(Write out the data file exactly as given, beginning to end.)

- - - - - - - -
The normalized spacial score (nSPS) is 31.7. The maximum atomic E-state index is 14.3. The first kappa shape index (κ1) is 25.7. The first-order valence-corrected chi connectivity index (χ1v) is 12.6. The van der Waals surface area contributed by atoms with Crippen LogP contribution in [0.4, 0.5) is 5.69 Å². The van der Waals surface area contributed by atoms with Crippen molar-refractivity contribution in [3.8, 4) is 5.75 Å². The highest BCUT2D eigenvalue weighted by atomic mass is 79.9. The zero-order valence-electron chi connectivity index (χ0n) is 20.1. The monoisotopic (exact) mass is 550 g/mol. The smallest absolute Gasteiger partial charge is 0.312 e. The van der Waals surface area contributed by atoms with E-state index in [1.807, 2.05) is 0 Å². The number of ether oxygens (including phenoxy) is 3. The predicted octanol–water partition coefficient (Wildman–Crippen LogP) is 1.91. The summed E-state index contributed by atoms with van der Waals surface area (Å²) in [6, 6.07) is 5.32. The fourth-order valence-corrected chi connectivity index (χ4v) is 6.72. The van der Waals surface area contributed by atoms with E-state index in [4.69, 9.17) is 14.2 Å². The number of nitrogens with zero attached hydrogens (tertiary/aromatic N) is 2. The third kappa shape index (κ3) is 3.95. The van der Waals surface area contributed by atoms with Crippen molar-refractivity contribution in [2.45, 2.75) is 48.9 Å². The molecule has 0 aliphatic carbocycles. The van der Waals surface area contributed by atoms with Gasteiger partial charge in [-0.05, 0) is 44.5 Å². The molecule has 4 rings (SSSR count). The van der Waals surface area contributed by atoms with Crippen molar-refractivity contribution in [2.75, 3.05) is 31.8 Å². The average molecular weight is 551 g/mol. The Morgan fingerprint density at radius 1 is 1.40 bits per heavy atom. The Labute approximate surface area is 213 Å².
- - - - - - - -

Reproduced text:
The normalized spacial score (nSPS) is 31.7. The maximum atomic E-state index is 14.3. The first kappa shape index (κ1) is 25.7. The first-order valence-corrected chi connectivity index (χ1v) is 12.6. The van der Waals surface area contributed by atoms with Crippen LogP contribution in [0.4, 0.5) is 5.69 Å². The van der Waals surface area contributed by atoms with Crippen molar-refractivity contribution in [3.8, 4) is 5.75 Å². The highest BCUT2D eigenvalue weighted by atomic mass is 79.9. The zero-order valence-electron chi connectivity index (χ0n) is 20.1. The monoisotopic (exact) mass is 550 g/mol. The smallest absolute Gasteiger partial charge is 0.312 e. The van der Waals surface area contributed by atoms with E-state index in [1.807, 2.05) is 0 Å². The number of ether oxygens (including phenoxy) is 3. The predicted octanol–water partition coefficient (Wildman–Crippen LogP) is 1.91. The summed E-state index contributed by atoms with van der Waals surface area (Å²) in [6, 6.07) is 5.32. The fourth-order valence-corrected chi connectivity index (χ4v) is 6.72. The van der Waals surface area contributed by atoms with E-state index in [4.69, 9.17) is 14.2 Å². The number of nitrogens with zero attached hydrogens (tertiary/aromatic N) is 2. The third kappa shape index (κ3) is 3.95. The van der Waals surface area contributed by atoms with Crippen molar-refractivity contribution in [2.45, 2.75) is 48.9 Å². The molecule has 0 aliphatic carbocycles. The van der Waals surface area contributed by atoms with Gasteiger partial charge in [-0.05, 0) is 44.5 Å². The molecule has 4 rings (SSSR count). The van der Waals surface area contributed by atoms with Crippen molar-refractivity contribution in [2.75, 3.05) is 31.8 Å². The average molecular weight is 551 g/mol. The Morgan fingerprint density at radius 1 is 1.40 bits per heavy atom. The Labute approximate surface area is 213 Å².